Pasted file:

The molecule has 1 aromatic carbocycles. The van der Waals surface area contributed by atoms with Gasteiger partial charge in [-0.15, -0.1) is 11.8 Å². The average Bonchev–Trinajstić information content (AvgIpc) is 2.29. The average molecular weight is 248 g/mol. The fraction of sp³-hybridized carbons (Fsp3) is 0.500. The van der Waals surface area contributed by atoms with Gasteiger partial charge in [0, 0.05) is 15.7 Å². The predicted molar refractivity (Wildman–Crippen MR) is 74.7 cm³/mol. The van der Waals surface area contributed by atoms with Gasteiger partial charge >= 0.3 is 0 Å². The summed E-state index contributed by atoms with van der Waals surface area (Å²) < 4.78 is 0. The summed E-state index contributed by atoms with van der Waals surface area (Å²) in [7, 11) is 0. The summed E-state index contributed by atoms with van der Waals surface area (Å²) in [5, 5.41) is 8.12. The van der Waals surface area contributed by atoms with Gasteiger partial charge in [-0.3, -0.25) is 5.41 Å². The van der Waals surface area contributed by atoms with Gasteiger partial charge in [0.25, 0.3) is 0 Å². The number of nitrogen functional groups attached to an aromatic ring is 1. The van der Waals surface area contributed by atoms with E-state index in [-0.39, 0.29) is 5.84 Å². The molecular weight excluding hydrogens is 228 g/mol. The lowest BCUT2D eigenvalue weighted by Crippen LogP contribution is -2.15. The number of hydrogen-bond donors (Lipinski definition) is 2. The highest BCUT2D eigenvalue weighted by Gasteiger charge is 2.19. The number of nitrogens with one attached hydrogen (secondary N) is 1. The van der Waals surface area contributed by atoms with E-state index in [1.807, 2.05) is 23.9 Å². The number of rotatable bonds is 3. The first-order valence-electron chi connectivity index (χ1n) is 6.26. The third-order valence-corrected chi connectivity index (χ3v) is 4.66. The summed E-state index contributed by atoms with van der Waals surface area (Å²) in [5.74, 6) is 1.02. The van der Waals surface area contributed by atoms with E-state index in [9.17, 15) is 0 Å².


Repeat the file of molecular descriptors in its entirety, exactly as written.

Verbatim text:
The molecule has 1 aromatic carbocycles. The van der Waals surface area contributed by atoms with Gasteiger partial charge in [-0.15, -0.1) is 11.8 Å². The average Bonchev–Trinajstić information content (AvgIpc) is 2.29. The average molecular weight is 248 g/mol. The fraction of sp³-hybridized carbons (Fsp3) is 0.500. The van der Waals surface area contributed by atoms with Gasteiger partial charge in [0, 0.05) is 15.7 Å². The predicted molar refractivity (Wildman–Crippen MR) is 74.7 cm³/mol. The van der Waals surface area contributed by atoms with Gasteiger partial charge >= 0.3 is 0 Å². The summed E-state index contributed by atoms with van der Waals surface area (Å²) < 4.78 is 0. The summed E-state index contributed by atoms with van der Waals surface area (Å²) in [7, 11) is 0. The summed E-state index contributed by atoms with van der Waals surface area (Å²) in [5, 5.41) is 8.12. The van der Waals surface area contributed by atoms with Gasteiger partial charge in [-0.3, -0.25) is 5.41 Å². The van der Waals surface area contributed by atoms with Gasteiger partial charge in [0.25, 0.3) is 0 Å². The number of nitrogen functional groups attached to an aromatic ring is 1. The van der Waals surface area contributed by atoms with E-state index in [-0.39, 0.29) is 5.84 Å². The molecular weight excluding hydrogens is 228 g/mol. The lowest BCUT2D eigenvalue weighted by Crippen LogP contribution is -2.15. The number of hydrogen-bond donors (Lipinski definition) is 2. The highest BCUT2D eigenvalue weighted by Gasteiger charge is 2.19. The number of nitrogens with one attached hydrogen (secondary N) is 1. The van der Waals surface area contributed by atoms with E-state index in [1.807, 2.05) is 23.9 Å². The number of rotatable bonds is 3. The first-order valence-electron chi connectivity index (χ1n) is 6.26. The third-order valence-corrected chi connectivity index (χ3v) is 4.66. The summed E-state index contributed by atoms with van der Waals surface area (Å²) in [5.74, 6) is 1.02. The van der Waals surface area contributed by atoms with E-state index in [9.17, 15) is 0 Å².